Funding sources This study was supported by National Graduate School of Clinical Investigation (M.A.-H.), Finnish Dermatological Society (M.A.-H.) and Competitive Research Funding of the Tampere University Hospital (Grants 9J103 and 9K104).
Comparison of narrowband ultraviolet B exposure and oral vitamin D substitution on serum 25-hydroxyvitamin D concentration
Article first published online: 28 JUN 2012
© 2012 The Authors. BJD © 2012 British Association of Dermatologists
British Journal of Dermatology
Volume 167, Issue 1, pages 160–164, July 2012
How to Cite
Ala-Houhala, M.J., Vähävihu, K., Hasan, T., Kautiainen, H., Ylianttila, L., Viljakainen, H.T., Snellman, E. and Reunala, T. (2012), Comparison of narrowband ultraviolet B exposure and oral vitamin D substitution on serum 25-hydroxyvitamin D concentration. British Journal of Dermatology, 167: 160–164. doi: 10.1111/j.1365-2133.2012.10990.x
Conflicts of interest None declared.
- Issue published online: 28 JUN 2012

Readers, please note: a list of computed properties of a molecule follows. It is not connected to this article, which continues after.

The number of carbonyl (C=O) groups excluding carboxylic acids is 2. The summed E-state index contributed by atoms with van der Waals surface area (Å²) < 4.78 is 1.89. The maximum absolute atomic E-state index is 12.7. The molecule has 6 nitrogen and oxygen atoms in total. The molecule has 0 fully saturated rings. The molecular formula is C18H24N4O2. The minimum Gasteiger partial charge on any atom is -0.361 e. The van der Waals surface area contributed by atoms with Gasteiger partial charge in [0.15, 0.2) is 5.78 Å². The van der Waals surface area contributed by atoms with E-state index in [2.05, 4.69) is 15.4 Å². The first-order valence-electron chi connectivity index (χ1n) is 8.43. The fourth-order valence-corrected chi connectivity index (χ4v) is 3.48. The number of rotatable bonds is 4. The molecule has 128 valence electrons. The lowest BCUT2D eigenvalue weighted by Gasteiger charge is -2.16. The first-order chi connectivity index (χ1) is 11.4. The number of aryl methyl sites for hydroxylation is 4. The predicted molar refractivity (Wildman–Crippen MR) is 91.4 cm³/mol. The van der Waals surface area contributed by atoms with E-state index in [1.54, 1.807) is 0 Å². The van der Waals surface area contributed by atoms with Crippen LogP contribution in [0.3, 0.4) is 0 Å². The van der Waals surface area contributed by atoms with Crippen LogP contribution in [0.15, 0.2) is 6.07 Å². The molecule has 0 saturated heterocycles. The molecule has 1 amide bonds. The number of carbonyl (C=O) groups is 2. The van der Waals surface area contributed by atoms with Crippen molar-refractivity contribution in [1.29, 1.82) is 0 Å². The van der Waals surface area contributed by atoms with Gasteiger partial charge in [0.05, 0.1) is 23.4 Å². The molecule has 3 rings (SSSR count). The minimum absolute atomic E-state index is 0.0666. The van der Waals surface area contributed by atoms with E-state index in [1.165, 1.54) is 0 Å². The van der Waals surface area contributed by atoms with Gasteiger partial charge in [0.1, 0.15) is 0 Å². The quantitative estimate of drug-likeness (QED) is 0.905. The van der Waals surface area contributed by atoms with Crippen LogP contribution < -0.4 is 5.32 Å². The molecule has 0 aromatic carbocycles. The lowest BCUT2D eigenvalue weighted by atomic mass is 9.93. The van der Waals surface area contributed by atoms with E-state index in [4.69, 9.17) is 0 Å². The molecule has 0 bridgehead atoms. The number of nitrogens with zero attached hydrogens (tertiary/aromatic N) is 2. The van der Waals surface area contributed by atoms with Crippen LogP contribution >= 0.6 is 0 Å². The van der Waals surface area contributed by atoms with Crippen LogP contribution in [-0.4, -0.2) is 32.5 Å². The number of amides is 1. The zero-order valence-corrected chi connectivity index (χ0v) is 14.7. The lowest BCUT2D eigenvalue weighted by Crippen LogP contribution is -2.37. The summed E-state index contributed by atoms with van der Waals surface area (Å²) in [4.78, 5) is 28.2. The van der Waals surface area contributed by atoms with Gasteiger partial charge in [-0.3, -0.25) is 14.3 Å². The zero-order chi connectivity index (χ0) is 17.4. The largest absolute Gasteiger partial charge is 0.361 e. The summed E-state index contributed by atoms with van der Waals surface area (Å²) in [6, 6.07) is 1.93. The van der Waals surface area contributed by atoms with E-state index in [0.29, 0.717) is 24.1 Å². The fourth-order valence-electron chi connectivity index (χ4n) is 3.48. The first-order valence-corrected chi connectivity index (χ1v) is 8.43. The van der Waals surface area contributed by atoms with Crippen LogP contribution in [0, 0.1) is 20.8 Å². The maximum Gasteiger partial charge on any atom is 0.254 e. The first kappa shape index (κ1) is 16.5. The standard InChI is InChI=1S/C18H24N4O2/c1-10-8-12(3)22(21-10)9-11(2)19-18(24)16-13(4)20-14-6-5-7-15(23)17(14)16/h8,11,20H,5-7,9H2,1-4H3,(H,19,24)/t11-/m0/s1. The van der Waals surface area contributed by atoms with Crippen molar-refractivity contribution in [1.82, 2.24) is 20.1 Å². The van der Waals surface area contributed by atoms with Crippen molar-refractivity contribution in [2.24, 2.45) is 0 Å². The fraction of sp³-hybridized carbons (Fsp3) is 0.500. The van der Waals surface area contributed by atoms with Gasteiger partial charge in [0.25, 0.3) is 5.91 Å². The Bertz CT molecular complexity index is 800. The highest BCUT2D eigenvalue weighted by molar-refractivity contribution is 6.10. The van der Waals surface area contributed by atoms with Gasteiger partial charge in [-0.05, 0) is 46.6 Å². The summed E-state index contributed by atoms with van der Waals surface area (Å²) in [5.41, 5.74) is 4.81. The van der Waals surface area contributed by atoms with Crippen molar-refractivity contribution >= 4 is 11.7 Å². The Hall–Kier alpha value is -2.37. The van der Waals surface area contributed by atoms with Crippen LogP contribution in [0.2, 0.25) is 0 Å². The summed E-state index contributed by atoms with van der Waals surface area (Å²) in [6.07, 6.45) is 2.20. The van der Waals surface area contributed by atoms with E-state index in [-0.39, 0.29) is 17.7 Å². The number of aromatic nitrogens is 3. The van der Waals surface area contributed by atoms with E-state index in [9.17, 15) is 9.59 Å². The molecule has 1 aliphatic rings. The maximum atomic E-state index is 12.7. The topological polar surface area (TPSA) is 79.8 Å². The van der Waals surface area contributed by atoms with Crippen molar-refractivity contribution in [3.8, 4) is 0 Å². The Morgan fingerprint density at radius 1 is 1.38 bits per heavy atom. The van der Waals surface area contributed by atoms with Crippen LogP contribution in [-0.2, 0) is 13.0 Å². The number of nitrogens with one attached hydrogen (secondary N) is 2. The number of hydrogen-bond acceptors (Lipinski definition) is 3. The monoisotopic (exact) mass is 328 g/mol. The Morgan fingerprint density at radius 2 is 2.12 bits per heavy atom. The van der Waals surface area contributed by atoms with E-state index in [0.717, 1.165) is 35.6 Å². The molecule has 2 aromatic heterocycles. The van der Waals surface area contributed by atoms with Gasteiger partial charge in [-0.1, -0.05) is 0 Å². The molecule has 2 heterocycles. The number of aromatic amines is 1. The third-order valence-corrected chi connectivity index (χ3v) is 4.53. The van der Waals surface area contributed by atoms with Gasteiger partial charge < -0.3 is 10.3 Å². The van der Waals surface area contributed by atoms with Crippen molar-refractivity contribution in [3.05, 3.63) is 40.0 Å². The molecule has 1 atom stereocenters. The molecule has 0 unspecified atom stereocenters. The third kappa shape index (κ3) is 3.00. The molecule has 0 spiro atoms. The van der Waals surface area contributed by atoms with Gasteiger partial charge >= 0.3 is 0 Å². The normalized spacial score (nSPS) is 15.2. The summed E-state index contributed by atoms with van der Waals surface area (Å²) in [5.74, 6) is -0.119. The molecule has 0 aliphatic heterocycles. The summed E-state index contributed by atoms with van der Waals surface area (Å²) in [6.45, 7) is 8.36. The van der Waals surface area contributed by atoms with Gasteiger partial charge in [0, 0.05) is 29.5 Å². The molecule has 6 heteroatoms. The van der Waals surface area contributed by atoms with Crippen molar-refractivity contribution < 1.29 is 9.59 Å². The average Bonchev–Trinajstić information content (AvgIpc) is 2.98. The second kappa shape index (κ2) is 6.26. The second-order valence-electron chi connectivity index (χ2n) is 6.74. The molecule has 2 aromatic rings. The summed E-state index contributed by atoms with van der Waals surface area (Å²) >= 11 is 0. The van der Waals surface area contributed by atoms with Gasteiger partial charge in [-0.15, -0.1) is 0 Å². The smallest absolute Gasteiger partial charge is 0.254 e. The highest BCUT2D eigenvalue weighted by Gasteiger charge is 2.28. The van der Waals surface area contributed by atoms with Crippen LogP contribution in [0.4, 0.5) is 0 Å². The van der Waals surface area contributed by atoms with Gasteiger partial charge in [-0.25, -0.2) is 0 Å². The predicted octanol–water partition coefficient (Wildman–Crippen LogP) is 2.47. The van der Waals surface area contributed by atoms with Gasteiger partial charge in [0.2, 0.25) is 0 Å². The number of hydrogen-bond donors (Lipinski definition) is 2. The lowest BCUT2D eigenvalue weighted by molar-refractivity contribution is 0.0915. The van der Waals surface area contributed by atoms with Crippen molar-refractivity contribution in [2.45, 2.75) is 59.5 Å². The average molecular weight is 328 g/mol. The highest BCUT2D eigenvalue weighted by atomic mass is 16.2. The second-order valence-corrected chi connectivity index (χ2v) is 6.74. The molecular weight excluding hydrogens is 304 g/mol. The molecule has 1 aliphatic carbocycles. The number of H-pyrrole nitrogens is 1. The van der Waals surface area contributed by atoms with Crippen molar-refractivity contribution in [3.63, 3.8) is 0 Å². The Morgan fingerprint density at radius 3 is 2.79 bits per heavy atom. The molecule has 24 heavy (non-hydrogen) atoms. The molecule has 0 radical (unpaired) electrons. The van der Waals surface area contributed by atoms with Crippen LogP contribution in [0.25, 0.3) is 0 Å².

- Article first published online: 28 JUN 2012
- Accepted manuscript online: 18 APR 2012 01:28PM EST
- Accepted for publication 3 April 2012
Summary Background A short course of narrowband ultraviolet B (NB-UVB) exposures increases the serum 25-hydroxyvitamin D [25(OH)D] concentration in patients with psoriasis and healthy subjects.
Objectives To compare the effects of NB-UVB and oral vitamin D substitution in healthy subjects in winter.
Methods Healthy adult hospital employees and medical students were screened for serum 25(OH)D concentration. Those with 25(OH)D below 75 nmol L−1 were randomly given either 12 NB-UVB exposures or 20 μg of oral cholecalciferol daily for 4 weeks. The NB-UVB exposures were given with a Waldmann UV 7001 cabin and the mean cumulative dose was 48·4 standard erythema doses. Serum 25(OH)D was measured before and after the treatments by radioimmunoassay.
Results The baseline serum 25(OH)D concentrations were 52·9 ± 10·4 (mean ± SD) in the 33 NB-UVB-treated and 53·5 ± 12·7 nmol L−1 in the 30 oral cholecalciferol-treated subjects. The mean increase in serum 25(OH)D was 41·0 nmol L−1 [95% confidence interval (CI) 34·8–47·2; P < 0·001] in the NB-UVB group and 20·2 nmol L−1 (95% CI 14·6–26·0; P < 0·001) in the cholecalciferol group. The difference between the two treatments was significant at 2 weeks (P = 0·033) and at 4 weeks (P < 0·001). One month after the treatments the 25(OH)D concentrations had increased further.
Conclusions The present study shows that 12 NB-UVB exposures given during 4 weeks increase serum 25(OH)D concentration significantly more than 20 μg of oral cholecalciferol daily. A short NB-UVB course is an effective way to improve vitamin D balance in winter and the response is still evident 2 months after the course.